'Widespread local support' for Strathy South wind farm plan, say SSE
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A PLAN to build a huge wind farm near Strathy has "widespread local support", according to the company behind the project. The 39-turbine scheme, proposed by SSE 12 kilometres south of the Sutherland village, was objected to by Highland Council in 2014 before being consented by Scottish Ministers in 2018 following a local public inquiry. It is now due to go before the local authority again next week, following submission of a Section 36C application to Scottish Ministers by SSE last year to vary the tip height and increase generating capacity from 133 to 208 megawatts.
The application also includes revisions to the access tracks and the replacement of the consented meteorological masts with permanent LiDAR equipment while a further two years of breeding bird surveys will also be undertaken.
Many residents back the plan and say the wind farm will give a boost to the area, bring jobs and funding for the community but critics claim the cluster of wind farms in the area will create a wall of turbines and impact on the visual effect of the world famous Flow Country. The Royal Society for the Protection of Birds says the site is unsuitable because of the risk to the surrounding species and habitats and has objected to the plan.
Among those backing the scheme is Strathy resident, Carol-Anne Farquhar, who said: "We were really disappointed the strong local support wasn’t represented at the planning committee last time when Highland Council objected to the proposal, so we hope that our local ward councillors and planning committee members hear our voices loud and clear this time around. We’ve seen what projects like this can do for fragile, rural communities like ours. Strathy North Wind Farm, another of SSE’s projects which they built a few years ago, brought so much benefit to the area including vital jobs, employment, local shops being busier and local accommodation providers being able to stay open in the winter. It gave the area a real boost and our local community groups continue to benefit from SSE’s Strathy North community fund."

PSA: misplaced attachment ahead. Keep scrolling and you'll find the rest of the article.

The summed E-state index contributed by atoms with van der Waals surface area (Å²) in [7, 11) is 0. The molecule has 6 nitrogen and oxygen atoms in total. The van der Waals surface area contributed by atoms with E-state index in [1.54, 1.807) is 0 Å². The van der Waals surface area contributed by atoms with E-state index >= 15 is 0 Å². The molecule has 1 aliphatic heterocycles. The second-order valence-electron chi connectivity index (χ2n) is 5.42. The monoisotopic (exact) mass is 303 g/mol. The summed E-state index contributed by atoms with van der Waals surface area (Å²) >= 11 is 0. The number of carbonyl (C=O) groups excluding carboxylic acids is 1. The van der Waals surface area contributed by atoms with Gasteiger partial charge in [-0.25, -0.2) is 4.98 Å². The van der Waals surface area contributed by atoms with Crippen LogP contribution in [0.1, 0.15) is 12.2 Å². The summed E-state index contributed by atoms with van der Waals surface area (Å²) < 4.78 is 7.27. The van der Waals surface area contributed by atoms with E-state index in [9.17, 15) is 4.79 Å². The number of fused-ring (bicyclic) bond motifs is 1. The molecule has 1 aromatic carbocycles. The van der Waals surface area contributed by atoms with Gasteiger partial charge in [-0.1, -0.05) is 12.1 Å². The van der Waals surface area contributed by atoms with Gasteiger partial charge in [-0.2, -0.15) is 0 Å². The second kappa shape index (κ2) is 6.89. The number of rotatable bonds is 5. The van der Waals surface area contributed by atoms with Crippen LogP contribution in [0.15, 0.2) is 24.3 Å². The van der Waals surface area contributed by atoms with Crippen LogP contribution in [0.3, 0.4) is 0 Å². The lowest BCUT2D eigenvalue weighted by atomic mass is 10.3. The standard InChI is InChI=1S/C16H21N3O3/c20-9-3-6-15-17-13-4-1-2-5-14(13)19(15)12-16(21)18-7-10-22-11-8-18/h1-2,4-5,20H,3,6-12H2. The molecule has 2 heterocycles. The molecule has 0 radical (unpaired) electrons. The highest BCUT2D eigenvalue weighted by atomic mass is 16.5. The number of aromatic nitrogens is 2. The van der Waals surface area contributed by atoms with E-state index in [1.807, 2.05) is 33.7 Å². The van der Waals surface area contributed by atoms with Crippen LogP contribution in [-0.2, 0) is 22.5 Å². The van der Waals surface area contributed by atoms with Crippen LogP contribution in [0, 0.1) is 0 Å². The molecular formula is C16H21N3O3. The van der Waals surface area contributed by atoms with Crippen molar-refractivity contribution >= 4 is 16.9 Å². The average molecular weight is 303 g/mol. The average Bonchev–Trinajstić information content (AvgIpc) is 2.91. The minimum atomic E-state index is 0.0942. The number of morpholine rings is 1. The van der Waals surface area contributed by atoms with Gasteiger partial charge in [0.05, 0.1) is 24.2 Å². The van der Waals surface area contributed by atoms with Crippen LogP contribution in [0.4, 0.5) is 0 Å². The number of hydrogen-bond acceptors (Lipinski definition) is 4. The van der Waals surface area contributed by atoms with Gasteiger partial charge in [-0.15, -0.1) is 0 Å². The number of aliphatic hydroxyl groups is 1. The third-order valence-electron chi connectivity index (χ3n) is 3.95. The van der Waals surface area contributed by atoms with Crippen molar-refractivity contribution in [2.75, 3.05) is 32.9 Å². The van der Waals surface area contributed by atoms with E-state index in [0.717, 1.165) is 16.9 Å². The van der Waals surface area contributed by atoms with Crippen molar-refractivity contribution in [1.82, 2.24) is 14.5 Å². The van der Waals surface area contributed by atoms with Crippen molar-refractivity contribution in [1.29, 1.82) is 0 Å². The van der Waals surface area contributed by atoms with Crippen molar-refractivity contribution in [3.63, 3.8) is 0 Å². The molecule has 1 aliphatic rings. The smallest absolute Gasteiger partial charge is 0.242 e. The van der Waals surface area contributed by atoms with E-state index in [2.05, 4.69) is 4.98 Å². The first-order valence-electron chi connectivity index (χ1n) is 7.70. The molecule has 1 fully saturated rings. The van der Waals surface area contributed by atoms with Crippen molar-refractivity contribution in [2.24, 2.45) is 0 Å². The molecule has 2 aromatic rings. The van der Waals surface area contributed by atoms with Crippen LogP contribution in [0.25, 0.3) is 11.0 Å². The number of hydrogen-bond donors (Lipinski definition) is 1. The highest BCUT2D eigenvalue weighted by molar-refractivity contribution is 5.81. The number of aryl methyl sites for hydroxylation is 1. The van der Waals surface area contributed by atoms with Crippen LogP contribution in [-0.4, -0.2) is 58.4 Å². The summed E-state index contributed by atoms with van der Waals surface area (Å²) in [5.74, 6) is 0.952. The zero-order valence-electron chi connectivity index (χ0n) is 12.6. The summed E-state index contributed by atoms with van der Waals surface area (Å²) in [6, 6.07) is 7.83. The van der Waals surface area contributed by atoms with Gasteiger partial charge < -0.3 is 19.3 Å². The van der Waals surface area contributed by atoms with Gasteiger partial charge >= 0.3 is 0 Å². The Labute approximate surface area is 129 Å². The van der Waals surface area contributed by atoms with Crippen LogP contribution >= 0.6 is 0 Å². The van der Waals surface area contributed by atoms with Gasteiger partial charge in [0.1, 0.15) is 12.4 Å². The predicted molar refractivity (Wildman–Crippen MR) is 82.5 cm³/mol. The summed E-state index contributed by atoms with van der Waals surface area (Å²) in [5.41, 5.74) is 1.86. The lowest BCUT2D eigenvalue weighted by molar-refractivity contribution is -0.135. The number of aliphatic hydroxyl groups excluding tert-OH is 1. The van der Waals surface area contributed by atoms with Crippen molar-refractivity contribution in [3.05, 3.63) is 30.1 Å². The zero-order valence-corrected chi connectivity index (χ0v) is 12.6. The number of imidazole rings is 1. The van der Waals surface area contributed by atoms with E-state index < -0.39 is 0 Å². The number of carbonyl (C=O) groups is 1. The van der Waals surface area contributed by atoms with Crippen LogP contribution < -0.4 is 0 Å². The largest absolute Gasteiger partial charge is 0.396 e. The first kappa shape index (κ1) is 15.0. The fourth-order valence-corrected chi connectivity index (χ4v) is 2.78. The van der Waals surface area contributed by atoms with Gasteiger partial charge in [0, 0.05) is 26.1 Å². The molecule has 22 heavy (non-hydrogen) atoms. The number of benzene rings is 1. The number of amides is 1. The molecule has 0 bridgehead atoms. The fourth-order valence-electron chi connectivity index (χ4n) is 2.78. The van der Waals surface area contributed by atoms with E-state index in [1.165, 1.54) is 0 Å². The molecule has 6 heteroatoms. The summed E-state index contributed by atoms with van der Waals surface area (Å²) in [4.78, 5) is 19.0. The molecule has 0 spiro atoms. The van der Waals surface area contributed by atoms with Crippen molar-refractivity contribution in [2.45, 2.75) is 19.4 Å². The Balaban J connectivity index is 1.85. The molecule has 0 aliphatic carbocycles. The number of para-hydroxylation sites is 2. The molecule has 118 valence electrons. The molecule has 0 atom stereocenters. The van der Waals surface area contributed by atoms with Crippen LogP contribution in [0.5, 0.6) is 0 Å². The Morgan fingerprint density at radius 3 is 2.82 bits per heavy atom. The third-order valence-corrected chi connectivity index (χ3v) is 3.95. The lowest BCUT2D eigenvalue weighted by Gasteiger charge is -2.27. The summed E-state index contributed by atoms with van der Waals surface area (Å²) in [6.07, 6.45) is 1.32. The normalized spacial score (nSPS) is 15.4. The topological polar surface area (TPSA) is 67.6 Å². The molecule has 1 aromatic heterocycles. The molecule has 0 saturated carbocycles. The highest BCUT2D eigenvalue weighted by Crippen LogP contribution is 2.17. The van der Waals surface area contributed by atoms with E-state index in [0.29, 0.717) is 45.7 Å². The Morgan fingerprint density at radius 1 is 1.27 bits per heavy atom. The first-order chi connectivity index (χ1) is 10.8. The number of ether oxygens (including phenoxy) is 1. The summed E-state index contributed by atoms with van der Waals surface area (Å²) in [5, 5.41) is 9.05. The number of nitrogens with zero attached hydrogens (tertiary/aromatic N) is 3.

Strathy Point resident, Jessie MacLeod, stated: "I am a crofter, in my eighties, who has lived here all of my life. The impacts of climate change need to be taken seriously. I have seen a lot of changes here in my lifetime – not least the gradual loss of bird species such as the corncrakes – as well as the loss of another of our endangered species ‘our young folk’. Nothing has brought as much investment and opportunity into this remote area, with so little impact, as SSE’s first wind farm. That’s why there’s such a lot of local support for Strathy South – it’s because of the renewable energy, peatland restoration, jobs and employment, and funding for our community. It’s much more than just a wind farm."
Patsy Macaskill, who runs a B&B at Strathy Point, stated: "We were all very sceptical of Strathy North and I’m not a fan personally of every wind farm, but SSE delivered on their promises with Strathy North and worked closely to ensure that the project really benefited the community."
SSE’s project manager for Strathy South, Jon Soal, is "delighted" with the local support for the project. "We worked closely with the community during the construction of Strathy North and listened carefully to people’s views to ensure that we considered local needs and priorities wherever possible. This approach has resulted in good relationships which we hope to build on with Strathy South to ensure that we maximise the benefits to the local area from the project."
If approved, the wind farm could power up to 317,000 homes, generate 53 jobs in the Highland region, and around £13.7 million in community funding in addition to local jobs and employment. SSE has also committed to a Habitat Management Plan which would help restore over 2,660 hectares of peatland – both on and off site.
Strathy South is due to go before Highland Council’s North Planning Applications Committee on Tuesday (June 8) although the final determination will be made by Scottish Ministers.